issues, insurance, and national and international health system performance and coauthored the book, Health and the War on Poverty. She holds an undergraduate degree in economics from Smith College and a graduate degree in economics from Boston College.
P.J. Eric Stallard is research professor in the Social Science Research Institute and associate director of the Center for Population Health and Aging in the Duke Population Research Institute at Duke University. His research expertise includes modeling and forecasting for medical demography and health and long-term care actuarial practice. He is principal investigator on a research grant from the Society of Actuaries and on two research subcontracts to Duke from Purdue and Columbia Universities, the primary grantees, funded by the National Institute on Aging. He is senior investigator on three other research grants from the National Institute on Aging covering the areas of health, disability, long-term care, and mortality. He is a fellow of the Conference of Consulting Actuaries, a member of the American Academy of Actuaries, and an associate of the Society of Actuaries. He chairs the American Academy of Actuaries’ Long-Term Care Committee. He recently completed service as a deputy editor at Demography with responsibilities for the demography of aging, actuarial science, and mathematical demography. Previously, he served on the Social Security Advisory Board’s 2007 Technical Panel on Assumptions and Methods. He has a B.S. in psychology from Duke University (1988).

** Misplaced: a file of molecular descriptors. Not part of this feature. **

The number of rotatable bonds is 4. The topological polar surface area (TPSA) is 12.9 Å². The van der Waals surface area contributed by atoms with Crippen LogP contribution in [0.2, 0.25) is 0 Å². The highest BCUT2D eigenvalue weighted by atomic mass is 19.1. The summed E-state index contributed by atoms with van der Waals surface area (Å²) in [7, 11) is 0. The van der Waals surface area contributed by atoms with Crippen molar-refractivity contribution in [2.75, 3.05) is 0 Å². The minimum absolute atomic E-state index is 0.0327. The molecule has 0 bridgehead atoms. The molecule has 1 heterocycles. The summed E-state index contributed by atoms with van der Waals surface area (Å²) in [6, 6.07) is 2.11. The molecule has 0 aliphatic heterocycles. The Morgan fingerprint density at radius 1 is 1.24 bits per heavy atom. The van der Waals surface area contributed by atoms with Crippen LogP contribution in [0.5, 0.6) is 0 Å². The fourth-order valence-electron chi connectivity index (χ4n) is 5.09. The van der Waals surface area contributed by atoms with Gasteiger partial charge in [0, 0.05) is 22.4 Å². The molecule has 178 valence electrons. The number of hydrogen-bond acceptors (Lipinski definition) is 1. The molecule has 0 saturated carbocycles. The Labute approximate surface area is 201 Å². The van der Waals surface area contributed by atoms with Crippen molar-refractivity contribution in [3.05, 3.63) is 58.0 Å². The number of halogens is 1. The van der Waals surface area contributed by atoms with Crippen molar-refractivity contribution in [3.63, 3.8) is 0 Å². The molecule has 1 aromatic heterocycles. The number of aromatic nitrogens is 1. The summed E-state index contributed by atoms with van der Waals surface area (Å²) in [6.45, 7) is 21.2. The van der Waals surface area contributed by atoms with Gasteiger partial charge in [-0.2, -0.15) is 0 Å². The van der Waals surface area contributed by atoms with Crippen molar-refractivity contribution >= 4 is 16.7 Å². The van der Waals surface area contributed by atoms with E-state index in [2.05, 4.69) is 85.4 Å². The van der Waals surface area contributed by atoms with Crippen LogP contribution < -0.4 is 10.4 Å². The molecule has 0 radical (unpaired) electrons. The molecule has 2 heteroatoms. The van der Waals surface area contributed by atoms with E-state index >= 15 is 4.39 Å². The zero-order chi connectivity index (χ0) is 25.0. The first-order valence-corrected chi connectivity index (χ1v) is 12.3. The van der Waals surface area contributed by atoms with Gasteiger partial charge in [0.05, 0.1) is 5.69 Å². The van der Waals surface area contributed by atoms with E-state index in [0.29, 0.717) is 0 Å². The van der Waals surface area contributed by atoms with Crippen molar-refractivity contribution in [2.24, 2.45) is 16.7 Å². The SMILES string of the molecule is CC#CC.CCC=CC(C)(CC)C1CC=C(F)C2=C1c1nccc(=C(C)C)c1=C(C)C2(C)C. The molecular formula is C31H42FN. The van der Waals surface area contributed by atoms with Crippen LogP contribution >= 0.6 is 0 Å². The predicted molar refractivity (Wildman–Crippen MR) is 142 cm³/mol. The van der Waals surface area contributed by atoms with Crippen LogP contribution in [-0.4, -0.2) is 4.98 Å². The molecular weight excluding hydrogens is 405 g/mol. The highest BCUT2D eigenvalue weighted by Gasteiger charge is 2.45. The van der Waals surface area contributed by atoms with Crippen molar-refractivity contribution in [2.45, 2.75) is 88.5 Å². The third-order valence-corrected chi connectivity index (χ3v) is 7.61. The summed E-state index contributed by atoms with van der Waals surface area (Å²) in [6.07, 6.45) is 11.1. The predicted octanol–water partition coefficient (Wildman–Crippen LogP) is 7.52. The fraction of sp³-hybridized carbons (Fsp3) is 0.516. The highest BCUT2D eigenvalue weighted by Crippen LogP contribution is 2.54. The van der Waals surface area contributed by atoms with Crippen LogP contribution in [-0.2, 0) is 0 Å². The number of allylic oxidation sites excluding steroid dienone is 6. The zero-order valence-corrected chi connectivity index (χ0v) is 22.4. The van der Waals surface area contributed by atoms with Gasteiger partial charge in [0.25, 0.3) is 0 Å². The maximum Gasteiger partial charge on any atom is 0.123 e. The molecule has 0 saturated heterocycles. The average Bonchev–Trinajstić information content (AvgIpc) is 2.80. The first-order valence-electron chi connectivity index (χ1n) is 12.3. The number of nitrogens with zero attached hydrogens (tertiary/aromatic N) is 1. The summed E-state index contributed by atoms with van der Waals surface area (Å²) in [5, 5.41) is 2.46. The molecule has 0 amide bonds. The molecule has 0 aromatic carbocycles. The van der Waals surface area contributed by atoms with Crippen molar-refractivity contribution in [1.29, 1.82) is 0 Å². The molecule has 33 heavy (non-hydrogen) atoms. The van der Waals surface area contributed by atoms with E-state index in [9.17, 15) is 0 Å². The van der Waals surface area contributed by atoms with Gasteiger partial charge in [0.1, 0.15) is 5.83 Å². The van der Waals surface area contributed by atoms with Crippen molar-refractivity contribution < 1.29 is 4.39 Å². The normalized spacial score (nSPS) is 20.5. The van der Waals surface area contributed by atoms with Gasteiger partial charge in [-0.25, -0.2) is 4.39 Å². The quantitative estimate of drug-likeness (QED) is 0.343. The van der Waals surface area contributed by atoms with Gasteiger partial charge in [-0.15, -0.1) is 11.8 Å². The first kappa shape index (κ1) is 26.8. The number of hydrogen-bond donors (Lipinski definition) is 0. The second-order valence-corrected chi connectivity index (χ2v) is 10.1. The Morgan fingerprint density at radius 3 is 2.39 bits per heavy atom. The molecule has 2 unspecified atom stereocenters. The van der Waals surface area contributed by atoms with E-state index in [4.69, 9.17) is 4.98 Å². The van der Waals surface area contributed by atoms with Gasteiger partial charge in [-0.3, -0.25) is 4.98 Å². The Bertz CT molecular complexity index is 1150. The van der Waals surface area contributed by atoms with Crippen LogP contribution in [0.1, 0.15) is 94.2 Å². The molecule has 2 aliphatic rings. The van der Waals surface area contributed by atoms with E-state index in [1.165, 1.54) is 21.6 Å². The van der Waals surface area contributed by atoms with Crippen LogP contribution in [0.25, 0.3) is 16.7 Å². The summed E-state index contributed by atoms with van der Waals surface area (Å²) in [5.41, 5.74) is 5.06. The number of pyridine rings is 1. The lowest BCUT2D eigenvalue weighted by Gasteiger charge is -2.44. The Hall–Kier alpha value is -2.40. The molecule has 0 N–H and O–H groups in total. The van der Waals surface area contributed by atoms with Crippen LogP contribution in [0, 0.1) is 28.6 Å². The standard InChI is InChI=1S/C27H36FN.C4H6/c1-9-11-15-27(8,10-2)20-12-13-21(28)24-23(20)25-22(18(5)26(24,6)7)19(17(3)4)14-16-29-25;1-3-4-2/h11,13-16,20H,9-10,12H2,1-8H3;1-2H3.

Gooloo S. Wunderlich (Study Director) is a senior program officer for the Committee on National Statistics, where she has directed numerous studies on such topics as measuring food insecurity and hunger, reviewing the National Children’s Study research plan, new measures of disability, and improving health care cost projections for the Medicare population. She has over 50 years of experience at the program and policy levels in health and population policy analysis, research, and statistics in the U.S. Public Health Service, President’s National Advisory Commission on Rural Poverty, the U.S. Bureau of the Census, and at the National Academies. Her professional interests and experience have focused on the conduct and analysis of national health care surveys, analysis and public policy formulation relating to population research, family planning, aging, long-term care, disability, and a wide range of health policy issues. Prior to joining the National Academies in 1990, she was director of the Division of Data Policy in the Office of the Assistant Secretary for Health in the U.S. Department of Health and Human Services, serving for many years as the focus throughout the Public Health Service for data policy development, planning, analysis, coordination of health information systems, and statistical activities. She directed the review and approval of statistical, research, evaluation, administrative, and